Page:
Joshi: I often get consulted to help enforce a U.S. judgment in India. U.S. lawyers should note that a foreign judgment can be enforced in India pursuant to India’s Code of Civil Procedure (“CPC”) in two ways. One, by either filing a suit upon judgment or two, if the judgment is rendered by a court in a “reciprocating territory,” it can be enforced directly by execution proceedings as if the foreign judgment was a decree of an Indian court. A “reciprocating territory” is one that has been notified as such by the government of India. While the UK has been notified by the government of India as a “reciprocating territory,” the U.S. has not. As of now, a U.S. judgment can be enforced in India only by filing a suit based on the judgment.
Mathis: Do American lawyers have any common misconceptions about enforcing U.S. judgments in India? 
Joshi: Yes, usually on the issues of jurisdiction and ex-parte adjudication. It is important to note that even if a foreign court did not have jurisdiction over a defendant, its judgment can still be enforced in India if the defendant appeared before the foreign court and failed to dispute its jurisdiction. In addition, while a decision of a foreign court must be based on the merits of a case, the mere fact that it was ex-parte does not preclude enforcement in India. The test is whether it was passed as a mere formality or penalty or whether it was based on evaluation and adjudication of the parties’ claim and defense. Also, because a particular judgment does not conform to Indian law does not preclude enforcement.
Mathis: Do Indians have any common misconceptions about the American court system?
Joshi: Indian businesses – and other foreign companies for that matter as well – are extremely leery of the U.S. litigation process, especially about the process and the cost of discovery. They are not used to our litigation process in general, balk at the hourly billing practice and believe that even if they were to win the litigation in the end, it would probably be a pyrrhic victory given how much American lawyers charge by the hour. And, I think this is a misconception because while the hourly billable practice may be a norm for the large law firms, many small to midsize law firms are very flexible and creative in their fee arrangements. For example, we routinely offer to charge flat fees, flat monthly fees, partial contingency fees, success based fees and similar alternatives not just to our Indian clientele but, in appropriate cases, also to our American business clientele. We believe that a law firm should not get paid more the longer it takes it to do the same task.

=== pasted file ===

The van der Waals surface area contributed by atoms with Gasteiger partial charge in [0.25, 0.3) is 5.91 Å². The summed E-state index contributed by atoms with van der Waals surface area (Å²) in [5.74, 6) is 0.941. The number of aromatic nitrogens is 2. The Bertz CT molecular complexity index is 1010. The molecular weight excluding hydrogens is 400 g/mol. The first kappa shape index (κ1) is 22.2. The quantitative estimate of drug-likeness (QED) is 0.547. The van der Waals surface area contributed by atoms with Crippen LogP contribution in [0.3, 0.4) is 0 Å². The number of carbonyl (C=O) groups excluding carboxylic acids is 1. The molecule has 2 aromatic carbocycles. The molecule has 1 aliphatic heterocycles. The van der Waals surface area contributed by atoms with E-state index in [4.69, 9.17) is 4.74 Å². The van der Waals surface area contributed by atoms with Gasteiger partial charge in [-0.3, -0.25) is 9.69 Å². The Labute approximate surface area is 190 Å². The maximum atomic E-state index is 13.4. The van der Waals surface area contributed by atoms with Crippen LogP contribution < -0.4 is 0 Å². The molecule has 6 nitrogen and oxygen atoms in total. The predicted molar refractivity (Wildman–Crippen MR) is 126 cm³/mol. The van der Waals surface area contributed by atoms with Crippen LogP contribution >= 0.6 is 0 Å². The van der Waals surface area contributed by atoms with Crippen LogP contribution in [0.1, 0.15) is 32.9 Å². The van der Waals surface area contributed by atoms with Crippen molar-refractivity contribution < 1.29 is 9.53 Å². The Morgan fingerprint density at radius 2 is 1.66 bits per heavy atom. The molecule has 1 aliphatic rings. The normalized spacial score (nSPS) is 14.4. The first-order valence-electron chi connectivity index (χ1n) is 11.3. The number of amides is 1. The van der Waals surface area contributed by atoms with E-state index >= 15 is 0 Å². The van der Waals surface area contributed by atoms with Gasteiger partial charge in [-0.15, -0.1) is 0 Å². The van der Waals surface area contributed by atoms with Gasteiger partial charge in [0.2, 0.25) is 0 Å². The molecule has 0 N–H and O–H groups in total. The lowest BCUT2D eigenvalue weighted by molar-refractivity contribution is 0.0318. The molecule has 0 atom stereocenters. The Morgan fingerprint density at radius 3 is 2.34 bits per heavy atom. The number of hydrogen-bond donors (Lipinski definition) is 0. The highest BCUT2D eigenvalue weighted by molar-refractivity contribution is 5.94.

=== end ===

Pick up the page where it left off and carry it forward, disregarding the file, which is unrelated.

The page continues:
Mathis: Are there any concerns for or about the new Indian government?
Joshi: The Economist magazine recently summed it up very aptly. There are three major concerns for Mr. Modi and his government. First is that Mr. Modi may turn out to be more of a Hindu nationalist than an economic reformer. Second is that he may be overwhelmed by India’s complex combination of politics, bureaucracy and corruption. And, the third is that Mr. Modi’s strength may make him into an autocrat instead of a democrat – as Indira Gandhi was for a while. So, yes, there are risks. But overall this is a time for optimism. 
Mathis: We have heard that legal proceedings in Indian courts can take inordinate amounts of time before final resolution. Is it true?
Joshi: Unfortunately, that is true in a general sense due to a heavy case load and other budgetary factors. However, in analyzing dispute resolution mechanisms in India, it is crucial to understand the practice of interim relief such as injunctions. Given the time constraints, it is common for a litigant in India to apply for urgent interim reliefs such as an injunction requiring the opposite party to maintain status quo or restraining certain action or freezing orders or deposit of security into an escrow etc. Interim orders are those orders that are passed by the court during the pendency of a suit or proceeding and while they do not finally determine the merits or substantive rights of a party, they have the potential to be a “game changer” in litigation. Battles over interim proceedings and their timing play a crucial role in the conduct of litigation between the parties. 
Mathis: What about alternative dispute resolution mechanisms? Does India have these?
Joshi: Absolutely! Indian businesses are big on arbitration. India’s first arbitration legislation was enacted prior to its independence in 1940, the Arbitration Act, 1940. However, arbitration under this act and ancillary legislations was not effective and often led to litigation (that it was designed to avoid in the first place). The Indian legislature thereafter enacted the Arbitration & Conciliation Act of 1996 to make arbitration – both domestic and international – more effective in India. The current legislation is based on the UNCITRAL Model Law and facilitates International Commercial Arbitration as well as domestic arbitration and conciliation. Under the new law, an arbitral award can be challenged only on limited grounds and that too in the manner prescribed under the law. Also, India is party to the New York Convention of 1958 on the Recognition and Enforcement of Foreign Arbitral Awards. The new law also covers conciliation, which is a form of mediation.